Monthly Archives: March 2012

Chili on the willy

The Director General (DG) of the organization has got a promotion, well done DG! He and the misses are packing their bags off to greener pastures.  To send him on his way he kindly had an event to celebrate the occasion.

I was left behind at the office.

Little old me was not extended an invite.  On their realization that I was on my lonesome, a driver was dispatch to collect from the office.  We stopped on-route to pick up a scarf from a clothes store.  I was given a crash course on how to present this white silk scarf embroidered with eight auspicious lucky signs.  I arrived and was greeted by the DG on the lawn where tents had been erected for the occasion.  He is wearing a pure silk, brightly hand embroidered, gho with leather knee high embroidered boots, a sword attached to his belt ran from his hip to his shin.  The sword was presented to him, similar to a knighthood, by the king.  He escorts me into his home, leads me down a long corridor to a room at the far end.  I enter this small room, with traditional bright Bhutanese hangings adorning the walls.  The patchwork of yellow, red, blue, green and white are found throughout many building.  Butter lamps (gold chalices) line, three or four deep, in neat rows along two tables against the walls, burn off the oil placed within with an aromatic smell.  I have entered the prayer room.  I have the silk scarf in the left hand, neatly folded in a particular manner along one seam.  The DG turns to face me, I stand before him and gently toss the scarf across my right forearm while keeping hold of the other end with my left hand and in Dzongkha (the native dialect) I congratulate him, I bow low and extend my arms to offer him the scarf.

I have taken part in my first official celebration.

I return to the party outside were we drink, snack and chat.  Food is a buffet and chillies once again are the order of the day.  There is a red and green chilli salad, I kid you not…all chilli with a dressing.  Then there is also pork and chillies, I swear I had to search for a few morsels of pork underneath a mountain of chilli.  I was warned off the natural yoghurt as it is an acquired taste, something I should try another time.  I return with my pork marinated in chilli and the Bhutanese red rice and yes that’s because of its colour, quite nice actually.  Some of the traditional dancers and singers entertain us as we relax (check out the vid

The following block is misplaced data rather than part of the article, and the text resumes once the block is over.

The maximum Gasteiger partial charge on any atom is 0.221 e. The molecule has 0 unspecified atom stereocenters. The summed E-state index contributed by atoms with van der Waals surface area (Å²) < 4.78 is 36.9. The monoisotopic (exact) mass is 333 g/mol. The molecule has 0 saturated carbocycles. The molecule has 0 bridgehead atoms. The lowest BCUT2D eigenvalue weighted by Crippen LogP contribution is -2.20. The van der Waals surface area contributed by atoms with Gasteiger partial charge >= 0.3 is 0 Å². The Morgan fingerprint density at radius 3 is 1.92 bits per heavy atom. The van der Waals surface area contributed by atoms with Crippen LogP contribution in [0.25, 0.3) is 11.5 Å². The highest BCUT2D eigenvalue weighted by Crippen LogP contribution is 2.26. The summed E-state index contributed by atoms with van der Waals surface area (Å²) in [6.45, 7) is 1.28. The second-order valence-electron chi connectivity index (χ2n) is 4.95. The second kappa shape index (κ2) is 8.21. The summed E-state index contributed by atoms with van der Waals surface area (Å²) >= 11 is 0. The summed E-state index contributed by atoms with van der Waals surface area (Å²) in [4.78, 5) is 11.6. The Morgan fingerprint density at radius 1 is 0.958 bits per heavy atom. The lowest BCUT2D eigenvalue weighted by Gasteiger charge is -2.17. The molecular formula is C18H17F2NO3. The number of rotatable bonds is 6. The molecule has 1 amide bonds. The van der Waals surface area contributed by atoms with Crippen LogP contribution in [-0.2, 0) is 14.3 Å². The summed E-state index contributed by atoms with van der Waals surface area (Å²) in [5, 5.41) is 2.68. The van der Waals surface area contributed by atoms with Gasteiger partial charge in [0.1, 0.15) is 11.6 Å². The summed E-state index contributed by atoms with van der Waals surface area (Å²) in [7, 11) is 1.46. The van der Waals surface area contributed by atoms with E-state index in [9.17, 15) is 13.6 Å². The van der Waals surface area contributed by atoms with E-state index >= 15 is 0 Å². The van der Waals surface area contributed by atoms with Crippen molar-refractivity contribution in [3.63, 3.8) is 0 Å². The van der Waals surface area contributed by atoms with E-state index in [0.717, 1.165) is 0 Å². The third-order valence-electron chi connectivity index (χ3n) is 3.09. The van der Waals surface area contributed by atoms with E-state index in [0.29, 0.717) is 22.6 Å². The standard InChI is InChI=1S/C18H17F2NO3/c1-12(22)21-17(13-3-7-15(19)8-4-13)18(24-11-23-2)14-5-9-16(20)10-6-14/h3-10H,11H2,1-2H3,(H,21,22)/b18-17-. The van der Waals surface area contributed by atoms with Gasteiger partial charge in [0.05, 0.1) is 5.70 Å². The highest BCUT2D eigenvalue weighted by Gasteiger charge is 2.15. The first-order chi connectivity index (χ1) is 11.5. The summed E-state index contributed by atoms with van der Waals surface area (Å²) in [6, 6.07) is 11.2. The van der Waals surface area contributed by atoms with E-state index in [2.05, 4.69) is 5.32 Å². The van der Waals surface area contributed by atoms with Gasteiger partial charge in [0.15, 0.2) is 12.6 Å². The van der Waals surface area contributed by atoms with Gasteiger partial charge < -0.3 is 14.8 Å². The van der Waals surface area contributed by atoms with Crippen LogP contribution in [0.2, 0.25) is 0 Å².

I have also moved into a noice apartment in, what I’m sure, is the Beverly Hills of Thimphu, also pictured and much nicer than the previous apartment.  Gone are my days of Bhutan clubbing!  I did find myself drinking straight whiskey in “Tiger Bar” last Friday and signing “With or Without You” on the Karaoke machine.  Bhutan LOVES karaoke, it’s a pity about my singing.  I just got the internet connected at home last night and so I get to update you all.  I did spend all last weekend scrubbing the place and I’ve thoroughly disinfected it and am ready for visitors.  It’s all going well and next week I plan to visit the neighboring town of Paro in the east for their festival or Tsechu.

As promised, check me out in my gho!

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Its all Go, I mean gho

Over the weekend I walked up the Tashichho Dzong or “The Fortress of the Glorious Religion” nestled neatly in a valley beside the crystal clear water of the Wang Chhu River, it serves as both the government’s administration centre, in south of the rectangular building, and a monastic centre in the northern section.  This outer building surrounds a courtyard in which you find a central building and the king’s office.  It’s a majestic building and open to tourists at the weekend.  This central building is probably six to seven stories high while the surrounding buildings are three to five stories high.  It was all build in the 17th century and as still is the tradition, no plans were made and no nails or metal of any kind is used in its construction.  The chief engineer knew how he wanted it designed, in his head and that was enough.  Its solid stone walls are capped with ornate wooden structures and roofs.  The highest points, at the four corners of the structure and the central king’s office, are capped with gold and red roofs.  Entering the main courtyard you cannot be but impressed by the imposing structure and is white washed walls.  These craftsmen are to be admired.